Thinking Out Loud

April 2, 2018

Thoughts After Watching Jesus Christ Superstar on NBC

It had been a long, long time since I’d listen to the album I purchased as a kid, and I’d never seen the movie or the stage show, so last night my wife and watched NBC-TV’s live (on the East coast at least) broadcast of Jesus Christ Superstar.

I have to admit that part of my interest was in the fact this was a live broadcast, and other than some sound problems at the beginning, the production did not disappoint. Working the various handheld cameras around the action required some detailed blocking on the part of the actors and choreographers and I was impressed with what I saw, as well as the times they cut away to actors reacting to things happening front and center.

My wife rarely watches broadcast television, so for her the number of commercials — always playing at a louder volume despite an FCC restriction that stations are now ignoring — were supremely annoying. Better for the network to charge more for fewer spots, in my opinion. The only good thing here was that in four of the commercial breaks there was a split-screen  allowing you to see the backstage action as cast and crew prepared for the next scene. But this was offset by the sheer number of “blipverts” in those packages; I’ll swear there nearly 20 corporations represented in each break, or so it seemed.

Unlike Godspell which purports to cover the entire life of Christ, Superstar is focused on the final week of Christ’s life; in other words, the ‘Hosanna’ procession into Jerusalem, the Last Supper, the betrayal and arrest, etc.  (For my thoughts on Godspell see this article.) The entire production is sung, i.e. there is no spoken diaglog. This was, after all, one of the original rock operas.

The script puts a heavier focus on the relationship between Jesus and Judas, and Jesus and Mary Magdalene than we find in scripture and has to invent screenplay to do so. Otherwise, the basics of the story are intact, but there is no resurrection, and the only reference to Jesus being laid in the tomb is an instrumental on the album simply titled “John 19:41” (Text: At the place where Jesus was crucified, there was a garden, and in the garden a new tomb, in which no one had ever been laid.)

It’s at this point the script becomes problematic. Conservative Evangelicals were not happy with the Andrew Lloyd Webber – Tim Rice musical when it released in 1970; the show’s very title causing sermons to be preached against it. The romantic interest in Jesus by Mary M. didn’t help. There are no parables or teaching. Only one reference to the people who came seeking healing from disease.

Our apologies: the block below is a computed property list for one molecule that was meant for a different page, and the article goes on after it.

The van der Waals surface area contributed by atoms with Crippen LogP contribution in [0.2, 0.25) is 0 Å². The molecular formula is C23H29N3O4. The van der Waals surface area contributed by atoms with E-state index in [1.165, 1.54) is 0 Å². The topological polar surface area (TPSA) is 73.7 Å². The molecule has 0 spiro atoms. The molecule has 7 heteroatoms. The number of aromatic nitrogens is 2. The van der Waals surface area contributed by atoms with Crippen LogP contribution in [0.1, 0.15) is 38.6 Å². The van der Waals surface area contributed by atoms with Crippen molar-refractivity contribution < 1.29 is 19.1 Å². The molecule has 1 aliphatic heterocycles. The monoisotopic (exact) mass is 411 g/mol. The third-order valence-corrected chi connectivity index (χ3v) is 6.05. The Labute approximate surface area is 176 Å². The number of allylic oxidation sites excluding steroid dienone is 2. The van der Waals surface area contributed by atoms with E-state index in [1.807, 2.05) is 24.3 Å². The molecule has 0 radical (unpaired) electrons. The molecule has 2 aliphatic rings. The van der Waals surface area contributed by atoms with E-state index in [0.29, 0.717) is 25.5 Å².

Today, 48 years later, there is far less Biblical literacy. There were no graphics showing who was speaking and when I wasn’t 100% sure about one, twenty minutes in (and also due to the aforementioned audio issues) I found it simpler to pull up the full lyrics on my smartphone, and consult those when I felt I was missing a line here and there. For someone unfamiliar with the Bible account, the show might have been more bewildering.

The problem with productions like this are the same as what I said about watching the movie Paul, Apostle of Christ earlier this week. (See review here.) A generation not Biblically literate would have difficulty knowing what is canon and what is not.

Overall, the production, focusing on that last week of Christ’s life as it does and minus a resurrection, is rather dark. I felt like I was watching 1,500 people watch a stage show in a science fiction movie, the cavernous Marcy Armory adding to that impression. The costumes for the Pharisees looked more out of Star Wars than 1st Century Palestine. John Legend was credible as Jesus, and no mention of Alice Cooper playing Herod (see photo) would be complete without noting his costume, which some say appeared to be on fire.

I also followed the people live Tweeting at #JesusChristSuperstar during the production. Although the following should have a language warning, it was the only one I actually liked, as it summed up my feelings about the show: “Hope no religious folks are offended by this. Think about it this way, you have a shit ton of us non-theists watching a show about Jesus on Easter. I call that a win.”

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